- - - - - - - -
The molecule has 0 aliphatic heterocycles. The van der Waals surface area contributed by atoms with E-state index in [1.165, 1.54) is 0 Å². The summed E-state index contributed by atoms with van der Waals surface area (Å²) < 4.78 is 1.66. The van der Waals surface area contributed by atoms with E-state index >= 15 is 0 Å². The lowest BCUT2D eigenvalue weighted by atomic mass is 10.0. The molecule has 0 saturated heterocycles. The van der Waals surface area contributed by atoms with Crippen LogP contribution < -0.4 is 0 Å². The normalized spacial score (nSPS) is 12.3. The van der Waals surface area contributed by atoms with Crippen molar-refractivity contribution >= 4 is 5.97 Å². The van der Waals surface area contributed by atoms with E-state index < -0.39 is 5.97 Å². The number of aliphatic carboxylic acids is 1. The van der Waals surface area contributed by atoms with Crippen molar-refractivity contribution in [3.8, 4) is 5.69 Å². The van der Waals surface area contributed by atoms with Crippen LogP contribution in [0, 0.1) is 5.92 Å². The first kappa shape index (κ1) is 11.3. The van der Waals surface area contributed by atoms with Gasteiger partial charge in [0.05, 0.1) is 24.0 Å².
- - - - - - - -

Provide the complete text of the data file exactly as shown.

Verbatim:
The molecule has 0 aliphatic heterocycles. The van der Waals surface area contributed by atoms with E-state index in [1.165, 1.54) is 0 Å². The summed E-state index contributed by atoms with van der Waals surface area (Å²) < 4.78 is 1.66. The van der Waals surface area contributed by atoms with E-state index >= 15 is 0 Å². The lowest BCUT2D eigenvalue weighted by atomic mass is 10.0. The molecule has 0 saturated heterocycles. The van der Waals surface area contributed by atoms with Crippen LogP contribution < -0.4 is 0 Å². The normalized spacial score (nSPS) is 12.3. The van der Waals surface area contributed by atoms with Crippen molar-refractivity contribution >= 4 is 5.97 Å². The van der Waals surface area contributed by atoms with E-state index < -0.39 is 5.97 Å². The number of aliphatic carboxylic acids is 1. The van der Waals surface area contributed by atoms with Crippen molar-refractivity contribution in [3.8, 4) is 5.69 Å². The van der Waals surface area contributed by atoms with Crippen LogP contribution in [0, 0.1) is 5.92 Å². The first kappa shape index (κ1) is 11.3. The van der Waals surface area contributed by atoms with Gasteiger partial charge in [0.05, 0.1) is 24.0 Å².